TORONTO, March 28 Reuters) - Canadian mining magnate Peter Munk, who built Barrick Gold Corp from a single mine into the world's largest producer of gold, has died at the age of 90, the company said on Wednesday.
The blunt-spoken Munk was renowned for his philanthropy, donating millions to healthcare and universities in Toronto and Israel. He was named a Companion to the Order of Canada, the country's highest civilian honor, in 2008 for his charitable work and business accomplishments.
Munk forged Barrick to dominate the gold mining industry via a string of acquisitions after founding the Toronto-based company in 1983.
Born in Budapest, he fled after Hungary was invaded by Nazi Germany in 1944 and cited a "tremendous obligation" to repay his debt to Canada, which took in him and 13 family members during World War Two.
They arrived "with zero to offer, no skills, no money, no contribution, but with our hands out," he said in a speech last September at the Toronto heart hospital that bears his name.
"To give and to do what I can to help this country, to help repay this country, is never enough," said Munk.
His grandfather, Gabriel Munk, used his money from the distribution rights for European chocolatier Manner and residential rental properties to help his family escape to Switzerland on the Kasztner train, which carried more than 1,600 Jews to safety.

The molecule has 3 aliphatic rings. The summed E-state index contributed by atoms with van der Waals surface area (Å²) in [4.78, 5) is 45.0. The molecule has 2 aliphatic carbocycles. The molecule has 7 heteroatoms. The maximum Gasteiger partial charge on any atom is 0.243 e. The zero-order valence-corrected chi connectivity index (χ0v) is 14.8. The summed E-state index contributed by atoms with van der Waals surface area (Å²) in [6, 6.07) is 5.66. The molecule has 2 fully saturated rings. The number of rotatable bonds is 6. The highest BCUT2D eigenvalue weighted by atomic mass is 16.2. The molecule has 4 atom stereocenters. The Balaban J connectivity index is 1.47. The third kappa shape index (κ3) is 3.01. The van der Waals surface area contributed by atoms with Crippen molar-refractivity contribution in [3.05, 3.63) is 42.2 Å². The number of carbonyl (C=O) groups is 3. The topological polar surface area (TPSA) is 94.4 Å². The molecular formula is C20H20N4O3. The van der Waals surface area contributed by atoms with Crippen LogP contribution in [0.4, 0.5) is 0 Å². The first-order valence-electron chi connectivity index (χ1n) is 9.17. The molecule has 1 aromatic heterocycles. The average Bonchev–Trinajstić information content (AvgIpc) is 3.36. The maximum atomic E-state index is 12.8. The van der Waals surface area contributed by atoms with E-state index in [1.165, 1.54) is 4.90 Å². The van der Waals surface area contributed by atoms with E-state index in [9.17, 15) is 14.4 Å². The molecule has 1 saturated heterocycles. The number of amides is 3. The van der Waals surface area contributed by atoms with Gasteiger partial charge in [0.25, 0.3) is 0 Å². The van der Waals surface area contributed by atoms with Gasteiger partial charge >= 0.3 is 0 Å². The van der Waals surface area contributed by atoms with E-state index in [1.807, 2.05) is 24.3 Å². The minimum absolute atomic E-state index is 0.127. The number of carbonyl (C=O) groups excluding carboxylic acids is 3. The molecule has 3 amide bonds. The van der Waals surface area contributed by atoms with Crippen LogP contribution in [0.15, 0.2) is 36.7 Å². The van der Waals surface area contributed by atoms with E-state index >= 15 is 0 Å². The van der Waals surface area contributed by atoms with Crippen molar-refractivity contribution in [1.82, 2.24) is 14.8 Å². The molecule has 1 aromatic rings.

Munk graduated from the University of Toronto in 1952 with a degree in electrical engineering.
Six years later, he co-founded Clairtone, where he oversaw the electronic guts of high-end stereos while a partner designed the sleek wooden exteriors.
Clairtone attracted celebrity fans including Frank Sinatra and Hugh Hefner, but overly aggressive expansion plans contributed to staggering losses and Munk was ousted.
Stung by the loss of his "first love," Munk vowed to never again operate with inadequate cash or partners with different goals.
He bought his first mine in 1983, a modest Ontario operation producing 3,000 ounces of gold and C$1.7 million in revenue. He knew nothing about mining, but acquired a deep talent pool with the purchase of a debt-laden Quebec miner one year later.
That expertise paved the way for Barrick's $62 million blockbuster purchase of Goldstrike, a Nevada gold mine vastly bigger and richer than estimated by its vendor and still in operation.
"For a Canadian, natural resources were a good fit," Munk said.
($1 = 1.2912 Canadian dollars) (Reporting by Susan Taylor Editing by James Dalgleish and Tom Brown)